Low Birth Weight May Impact Ability to Metabolize Drugs
Low birth weight babies, whose organs are often underdeveloped, may face lifelong difficulties in metabolizing medications, which can complicate the treatment of illnesses they might encounter in the future. A new study from researchers at Oregon Health & Science University and Oregon State University is the first to implicate low birth weight as a permanent factor in drug response.
When more fully understood, low birth weight may be added to the list of factors already being considered in medication dosages, such as age, weight, gender and ethnicity. Some of that is already being done in infants. But right now it’s not one of the factors considered in adults, scientists say, and more work needs to be done before such consideration is warranted.
“Low birth weight affects the development of organs, as the fetus tries to finish development of the brain and, in a sense, sacrifice as necessary the ordinary development of organs such as the kidney,” said Ganesh Cherala, an assistant professor in the OSU/OHSU College of Pharmacy, in a statement. “But the kidney is one of the primary filtering agents in the body, and is directly involved in drug elimination.”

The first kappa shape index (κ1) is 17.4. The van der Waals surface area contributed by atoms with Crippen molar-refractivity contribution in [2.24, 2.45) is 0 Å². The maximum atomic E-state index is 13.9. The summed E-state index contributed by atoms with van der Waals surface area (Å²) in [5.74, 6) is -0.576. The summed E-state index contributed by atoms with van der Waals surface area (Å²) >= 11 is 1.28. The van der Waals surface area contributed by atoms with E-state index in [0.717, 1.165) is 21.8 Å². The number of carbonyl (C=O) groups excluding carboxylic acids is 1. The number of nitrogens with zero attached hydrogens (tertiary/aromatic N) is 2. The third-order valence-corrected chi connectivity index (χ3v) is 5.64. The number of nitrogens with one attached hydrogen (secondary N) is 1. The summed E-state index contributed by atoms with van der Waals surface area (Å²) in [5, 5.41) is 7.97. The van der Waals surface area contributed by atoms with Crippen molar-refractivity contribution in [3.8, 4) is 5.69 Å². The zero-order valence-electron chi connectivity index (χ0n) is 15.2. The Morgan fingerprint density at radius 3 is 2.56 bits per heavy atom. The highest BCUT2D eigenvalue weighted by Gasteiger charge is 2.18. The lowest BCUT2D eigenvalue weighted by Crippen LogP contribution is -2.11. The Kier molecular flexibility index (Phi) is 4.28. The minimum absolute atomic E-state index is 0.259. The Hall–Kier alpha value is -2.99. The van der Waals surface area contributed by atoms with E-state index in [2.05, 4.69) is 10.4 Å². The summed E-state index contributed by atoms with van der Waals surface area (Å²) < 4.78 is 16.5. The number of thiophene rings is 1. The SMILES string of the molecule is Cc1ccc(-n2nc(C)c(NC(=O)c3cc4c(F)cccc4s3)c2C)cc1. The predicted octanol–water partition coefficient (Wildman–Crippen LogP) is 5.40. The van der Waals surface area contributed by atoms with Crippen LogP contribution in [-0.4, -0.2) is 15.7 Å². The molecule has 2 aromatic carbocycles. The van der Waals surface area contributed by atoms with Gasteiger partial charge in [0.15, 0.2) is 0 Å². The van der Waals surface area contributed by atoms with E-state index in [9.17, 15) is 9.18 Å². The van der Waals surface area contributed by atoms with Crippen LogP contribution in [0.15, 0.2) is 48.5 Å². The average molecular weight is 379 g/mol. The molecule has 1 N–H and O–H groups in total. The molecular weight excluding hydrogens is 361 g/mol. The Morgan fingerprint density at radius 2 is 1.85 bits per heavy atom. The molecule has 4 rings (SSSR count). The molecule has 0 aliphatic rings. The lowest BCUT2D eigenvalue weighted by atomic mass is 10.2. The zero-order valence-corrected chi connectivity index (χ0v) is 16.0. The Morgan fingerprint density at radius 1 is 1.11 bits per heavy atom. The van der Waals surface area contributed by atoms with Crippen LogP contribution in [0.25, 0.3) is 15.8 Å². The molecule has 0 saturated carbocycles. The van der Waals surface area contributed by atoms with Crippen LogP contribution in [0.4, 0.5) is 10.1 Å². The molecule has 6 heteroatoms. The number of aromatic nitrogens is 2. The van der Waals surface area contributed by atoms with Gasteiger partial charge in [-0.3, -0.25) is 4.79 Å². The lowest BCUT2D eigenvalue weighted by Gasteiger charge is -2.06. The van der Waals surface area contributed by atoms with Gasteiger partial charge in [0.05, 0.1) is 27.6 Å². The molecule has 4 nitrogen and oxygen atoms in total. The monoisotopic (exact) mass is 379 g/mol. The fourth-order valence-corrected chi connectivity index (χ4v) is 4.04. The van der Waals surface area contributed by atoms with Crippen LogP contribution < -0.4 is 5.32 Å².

The kidneys of low birth weight individuals have a significantly impaired ability to filter and excrete foreign compounds, Cherala said. Since the biologic impact of a medication is affected by its absorption, metabolism and excretion, low birth weight individuals might be less able to excrete drugs.
However, the biologic processes are not that simple, Cherala said. Because of liver metabolism and other issues, in many cases low birth weight individuals end up having less response to a drug, instead of more.
“A pain killer, for instance, might end up being metabolized in the liver instead of making its way to the brain where it is supposed to function,” Cherala said. “You might need more of that same drug in a low birth weight individual to have the same effect.”
The complexities of these processes need additional study before recommendations could be made to alter drug dosages based on low birth weight status, Cherala said. But this issue could be important and should be further explored, he said.
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